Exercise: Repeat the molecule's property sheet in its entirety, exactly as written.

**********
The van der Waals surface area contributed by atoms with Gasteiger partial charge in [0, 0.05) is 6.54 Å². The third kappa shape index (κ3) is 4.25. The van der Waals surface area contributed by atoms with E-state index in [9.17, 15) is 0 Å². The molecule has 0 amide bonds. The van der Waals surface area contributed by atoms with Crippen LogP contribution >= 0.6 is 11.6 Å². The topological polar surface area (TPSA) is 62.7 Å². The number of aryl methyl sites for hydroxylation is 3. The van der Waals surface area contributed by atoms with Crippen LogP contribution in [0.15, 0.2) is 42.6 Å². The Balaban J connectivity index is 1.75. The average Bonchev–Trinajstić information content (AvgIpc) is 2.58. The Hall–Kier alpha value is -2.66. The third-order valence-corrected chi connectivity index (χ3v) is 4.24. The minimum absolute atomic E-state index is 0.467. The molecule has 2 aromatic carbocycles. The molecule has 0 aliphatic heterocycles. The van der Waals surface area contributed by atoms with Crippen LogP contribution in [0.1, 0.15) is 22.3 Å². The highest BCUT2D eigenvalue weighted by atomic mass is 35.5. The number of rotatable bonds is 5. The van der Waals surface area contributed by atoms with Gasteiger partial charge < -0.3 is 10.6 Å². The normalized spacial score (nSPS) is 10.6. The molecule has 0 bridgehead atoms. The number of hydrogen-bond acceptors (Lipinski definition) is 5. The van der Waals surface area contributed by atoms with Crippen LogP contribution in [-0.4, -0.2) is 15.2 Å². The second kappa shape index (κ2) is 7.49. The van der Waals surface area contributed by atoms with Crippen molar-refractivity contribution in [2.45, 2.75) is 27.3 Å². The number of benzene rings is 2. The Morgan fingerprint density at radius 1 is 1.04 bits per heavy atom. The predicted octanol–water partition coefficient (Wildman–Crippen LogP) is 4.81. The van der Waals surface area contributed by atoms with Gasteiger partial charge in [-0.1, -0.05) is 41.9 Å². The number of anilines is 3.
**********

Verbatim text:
The van der Waals surface area contributed by atoms with Gasteiger partial charge in [0, 0.05) is 6.54 Å². The third kappa shape index (κ3) is 4.25. The van der Waals surface area contributed by atoms with E-state index in [9.17, 15) is 0 Å². The molecule has 0 amide bonds. The van der Waals surface area contributed by atoms with Crippen LogP contribution >= 0.6 is 11.6 Å². The topological polar surface area (TPSA) is 62.7 Å². The number of aryl methyl sites for hydroxylation is 3. The van der Waals surface area contributed by atoms with Crippen LogP contribution in [0.15, 0.2) is 42.6 Å². The Balaban J connectivity index is 1.75. The average Bonchev–Trinajstić information content (AvgIpc) is 2.58. The Hall–Kier alpha value is -2.66. The third-order valence-corrected chi connectivity index (χ3v) is 4.24. The minimum absolute atomic E-state index is 0.467. The molecule has 2 aromatic carbocycles. The molecule has 0 aliphatic heterocycles. The van der Waals surface area contributed by atoms with Crippen LogP contribution in [0.1, 0.15) is 22.3 Å². The highest BCUT2D eigenvalue weighted by atomic mass is 35.5. The number of rotatable bonds is 5. The van der Waals surface area contributed by atoms with Gasteiger partial charge < -0.3 is 10.6 Å². The normalized spacial score (nSPS) is 10.6. The molecule has 0 bridgehead atoms. The number of hydrogen-bond acceptors (Lipinski definition) is 5. The van der Waals surface area contributed by atoms with Crippen LogP contribution in [-0.4, -0.2) is 15.2 Å². The second kappa shape index (κ2) is 7.49. The van der Waals surface area contributed by atoms with Crippen molar-refractivity contribution in [2.45, 2.75) is 27.3 Å². The number of benzene rings is 2. The Morgan fingerprint density at radius 1 is 1.04 bits per heavy atom. The predicted octanol–water partition coefficient (Wildman–Crippen LogP) is 4.81. The van der Waals surface area contributed by atoms with Gasteiger partial charge in [-0.1, -0.05) is 41.9 Å². The number of anilines is 3.